Overwhelmed Regulators Can't Handle Scammy Foreclosure "Rescue" Companies

mortgage modification loan housing scam 21st century foreclosure rescue

Sketchy mortgage vultures keep circling.

As we’ve written, they’re preying on distressed homeowners instead of their old scheme, hawking houses people can’t afford.

Problem is, the authorities charged with stopping the often illegal practices are overwhelmed.

Propublica/Marketplace: During the go-go years of the real estate bubble, shady mortgage brokers thrived, thanks to the sluggish response of regulators and law enforcement agencies. Amid the ruins of the crash, there’s a new boom attracting unscrupulous mortgage professionals: “Foreclosure rescue” companies promising — in exchange for a large up-front fee — to persuade lenders to modify desperate homeowners’ mortgages. And authorities are again finding themselves ill-equipped to deal with the deluge.

In a giant game of whack-a-mole, law enforcement agencies at all levels across the country have filed suit against 150 such companies, but they continue to proliferate, and the number of consumer complaints continues to rise.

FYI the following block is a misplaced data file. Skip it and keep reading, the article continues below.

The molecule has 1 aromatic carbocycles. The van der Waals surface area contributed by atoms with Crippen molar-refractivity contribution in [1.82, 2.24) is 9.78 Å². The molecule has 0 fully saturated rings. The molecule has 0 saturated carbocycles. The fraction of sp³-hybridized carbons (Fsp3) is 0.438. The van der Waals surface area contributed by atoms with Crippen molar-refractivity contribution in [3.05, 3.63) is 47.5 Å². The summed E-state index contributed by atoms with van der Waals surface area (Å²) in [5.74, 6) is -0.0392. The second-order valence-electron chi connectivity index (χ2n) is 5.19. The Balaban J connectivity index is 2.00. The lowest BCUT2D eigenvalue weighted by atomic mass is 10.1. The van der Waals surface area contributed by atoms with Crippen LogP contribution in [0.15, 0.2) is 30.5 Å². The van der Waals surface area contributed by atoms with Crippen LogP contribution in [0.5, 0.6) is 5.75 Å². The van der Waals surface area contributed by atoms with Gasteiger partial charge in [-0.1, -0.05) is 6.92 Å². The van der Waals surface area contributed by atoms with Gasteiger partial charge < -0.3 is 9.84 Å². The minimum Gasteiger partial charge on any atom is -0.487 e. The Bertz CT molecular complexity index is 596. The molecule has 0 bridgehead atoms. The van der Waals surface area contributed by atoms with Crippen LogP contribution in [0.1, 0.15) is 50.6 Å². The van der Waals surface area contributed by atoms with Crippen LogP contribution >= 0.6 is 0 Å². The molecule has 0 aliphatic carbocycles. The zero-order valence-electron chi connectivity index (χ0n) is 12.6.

California Attorney General Jerry Brown is one of those on the offensive, going after numerous companies in his state.

“The loan modification industry is teeming with confidence men and charlatans, who rip off desperate homeowners facing foreclosure,” Brown said in July. “Despite firm promises and money-back guarantees, these scam artists pocketed thousands of dollars from each victim and didn’t provide an ounce of relief.”

But as Propublica points out, even when officials go after one of these companies, the results can be poor.

Four states have sued 21st Century, and at least three more have open investigations. Over 150 consumers from more than 30 states have filed complaints against 21st Century with the Better Business Bureau. No active firm has more complaints.

Yet the company forges on. Operating under a new name, Fidelity National Legal Services, it continues to solicit consumers nationwide, even in states where authorities have won court injunctions.

Tthe game has changed but the players have not. Subprime is alive and well, though it has a new name.

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